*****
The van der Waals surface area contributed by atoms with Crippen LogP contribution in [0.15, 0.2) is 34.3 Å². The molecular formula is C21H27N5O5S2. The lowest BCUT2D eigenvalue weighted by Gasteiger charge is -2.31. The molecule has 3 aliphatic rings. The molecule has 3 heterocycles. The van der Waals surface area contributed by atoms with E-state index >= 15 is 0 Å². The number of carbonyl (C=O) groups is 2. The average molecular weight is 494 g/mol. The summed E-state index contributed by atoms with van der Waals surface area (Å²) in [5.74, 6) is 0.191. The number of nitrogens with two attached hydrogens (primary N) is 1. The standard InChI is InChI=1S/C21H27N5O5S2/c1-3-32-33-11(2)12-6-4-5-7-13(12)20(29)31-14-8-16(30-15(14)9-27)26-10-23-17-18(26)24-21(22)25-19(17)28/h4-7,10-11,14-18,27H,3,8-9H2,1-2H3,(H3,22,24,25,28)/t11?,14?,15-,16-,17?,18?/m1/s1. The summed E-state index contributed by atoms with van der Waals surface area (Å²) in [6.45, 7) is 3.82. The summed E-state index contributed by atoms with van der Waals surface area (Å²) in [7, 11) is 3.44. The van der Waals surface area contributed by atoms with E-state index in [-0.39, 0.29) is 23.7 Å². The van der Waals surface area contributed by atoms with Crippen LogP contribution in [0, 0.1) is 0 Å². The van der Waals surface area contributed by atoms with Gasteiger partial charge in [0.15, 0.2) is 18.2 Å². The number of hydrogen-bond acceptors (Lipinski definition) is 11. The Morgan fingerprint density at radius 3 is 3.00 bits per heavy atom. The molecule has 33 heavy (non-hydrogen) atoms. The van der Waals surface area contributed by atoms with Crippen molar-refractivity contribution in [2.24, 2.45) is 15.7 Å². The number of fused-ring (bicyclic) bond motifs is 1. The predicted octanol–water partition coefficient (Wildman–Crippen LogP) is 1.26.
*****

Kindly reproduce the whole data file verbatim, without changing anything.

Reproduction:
The van der Waals surface area contributed by atoms with Crippen LogP contribution in [0.15, 0.2) is 34.3 Å². The molecular formula is C21H27N5O5S2. The lowest BCUT2D eigenvalue weighted by Gasteiger charge is -2.31. The molecule has 3 aliphatic rings. The molecule has 3 heterocycles. The van der Waals surface area contributed by atoms with E-state index >= 15 is 0 Å². The number of carbonyl (C=O) groups is 2. The average molecular weight is 494 g/mol. The summed E-state index contributed by atoms with van der Waals surface area (Å²) in [5.74, 6) is 0.191. The number of nitrogens with two attached hydrogens (primary N) is 1. The standard InChI is InChI=1S/C21H27N5O5S2/c1-3-32-33-11(2)12-6-4-5-7-13(12)20(29)31-14-8-16(30-15(14)9-27)26-10-23-17-18(26)24-21(22)25-19(17)28/h4-7,10-11,14-18,27H,3,8-9H2,1-2H3,(H3,22,24,25,28)/t11?,14?,15-,16-,17?,18?/m1/s1. The summed E-state index contributed by atoms with van der Waals surface area (Å²) in [6.45, 7) is 3.82. The summed E-state index contributed by atoms with van der Waals surface area (Å²) in [7, 11) is 3.44. The van der Waals surface area contributed by atoms with E-state index in [-0.39, 0.29) is 23.7 Å². The van der Waals surface area contributed by atoms with Crippen LogP contribution in [0, 0.1) is 0 Å². The van der Waals surface area contributed by atoms with Gasteiger partial charge in [0.15, 0.2) is 18.2 Å². The number of hydrogen-bond acceptors (Lipinski definition) is 11. The Morgan fingerprint density at radius 3 is 3.00 bits per heavy atom. The molecule has 33 heavy (non-hydrogen) atoms. The van der Waals surface area contributed by atoms with Crippen molar-refractivity contribution in [2.24, 2.45) is 15.7 Å². The number of fused-ring (bicyclic) bond motifs is 1. The predicted octanol–water partition coefficient (Wildman–Crippen LogP) is 1.26.